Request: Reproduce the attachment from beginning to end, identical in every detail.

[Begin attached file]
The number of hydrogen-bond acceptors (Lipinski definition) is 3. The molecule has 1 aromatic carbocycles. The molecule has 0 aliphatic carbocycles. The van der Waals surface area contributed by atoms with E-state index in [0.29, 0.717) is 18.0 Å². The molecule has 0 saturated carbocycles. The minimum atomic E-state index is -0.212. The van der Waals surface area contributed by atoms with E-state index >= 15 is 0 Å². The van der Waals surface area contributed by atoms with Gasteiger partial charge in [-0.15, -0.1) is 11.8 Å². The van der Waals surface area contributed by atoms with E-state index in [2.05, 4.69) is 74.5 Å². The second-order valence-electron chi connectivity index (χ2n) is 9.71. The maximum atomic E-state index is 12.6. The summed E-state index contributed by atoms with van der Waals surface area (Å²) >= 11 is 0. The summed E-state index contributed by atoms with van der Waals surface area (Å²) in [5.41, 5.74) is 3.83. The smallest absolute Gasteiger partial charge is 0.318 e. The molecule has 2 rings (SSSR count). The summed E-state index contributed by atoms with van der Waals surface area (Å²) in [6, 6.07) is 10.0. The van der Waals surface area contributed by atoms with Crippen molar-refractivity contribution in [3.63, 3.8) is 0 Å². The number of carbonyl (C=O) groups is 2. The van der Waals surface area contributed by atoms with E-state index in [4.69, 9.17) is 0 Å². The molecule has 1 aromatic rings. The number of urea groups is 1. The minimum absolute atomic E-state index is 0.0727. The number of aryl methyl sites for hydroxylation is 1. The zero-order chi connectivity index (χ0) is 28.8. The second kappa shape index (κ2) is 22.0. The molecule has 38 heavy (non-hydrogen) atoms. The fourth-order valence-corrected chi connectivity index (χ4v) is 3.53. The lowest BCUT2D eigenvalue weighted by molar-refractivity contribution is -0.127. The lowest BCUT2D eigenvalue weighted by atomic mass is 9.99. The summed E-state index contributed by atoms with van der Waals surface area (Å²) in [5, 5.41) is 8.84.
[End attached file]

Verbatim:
The number of hydrogen-bond acceptors (Lipinski definition) is 3. The molecule has 1 aromatic carbocycles. The molecule has 0 aliphatic carbocycles. The van der Waals surface area contributed by atoms with E-state index in [0.29, 0.717) is 18.0 Å². The molecule has 0 saturated carbocycles. The minimum atomic E-state index is -0.212. The van der Waals surface area contributed by atoms with E-state index >= 15 is 0 Å². The van der Waals surface area contributed by atoms with Gasteiger partial charge in [-0.15, -0.1) is 11.8 Å². The van der Waals surface area contributed by atoms with E-state index in [2.05, 4.69) is 74.5 Å². The second-order valence-electron chi connectivity index (χ2n) is 9.71. The maximum atomic E-state index is 12.6. The summed E-state index contributed by atoms with van der Waals surface area (Å²) >= 11 is 0. The summed E-state index contributed by atoms with van der Waals surface area (Å²) in [5.41, 5.74) is 3.83. The smallest absolute Gasteiger partial charge is 0.318 e. The molecule has 2 rings (SSSR count). The summed E-state index contributed by atoms with van der Waals surface area (Å²) in [6, 6.07) is 10.0. The van der Waals surface area contributed by atoms with Crippen molar-refractivity contribution in [3.63, 3.8) is 0 Å². The number of carbonyl (C=O) groups is 2. The van der Waals surface area contributed by atoms with E-state index in [4.69, 9.17) is 0 Å². The molecule has 1 aromatic rings. The number of urea groups is 1. The minimum absolute atomic E-state index is 0.0727. The number of aryl methyl sites for hydroxylation is 1. The zero-order chi connectivity index (χ0) is 28.8. The second kappa shape index (κ2) is 22.0. The molecule has 38 heavy (non-hydrogen) atoms. The fourth-order valence-corrected chi connectivity index (χ4v) is 3.53. The lowest BCUT2D eigenvalue weighted by molar-refractivity contribution is -0.127. The lowest BCUT2D eigenvalue weighted by atomic mass is 9.99. The summed E-state index contributed by atoms with van der Waals surface area (Å²) in [5, 5.41) is 8.84.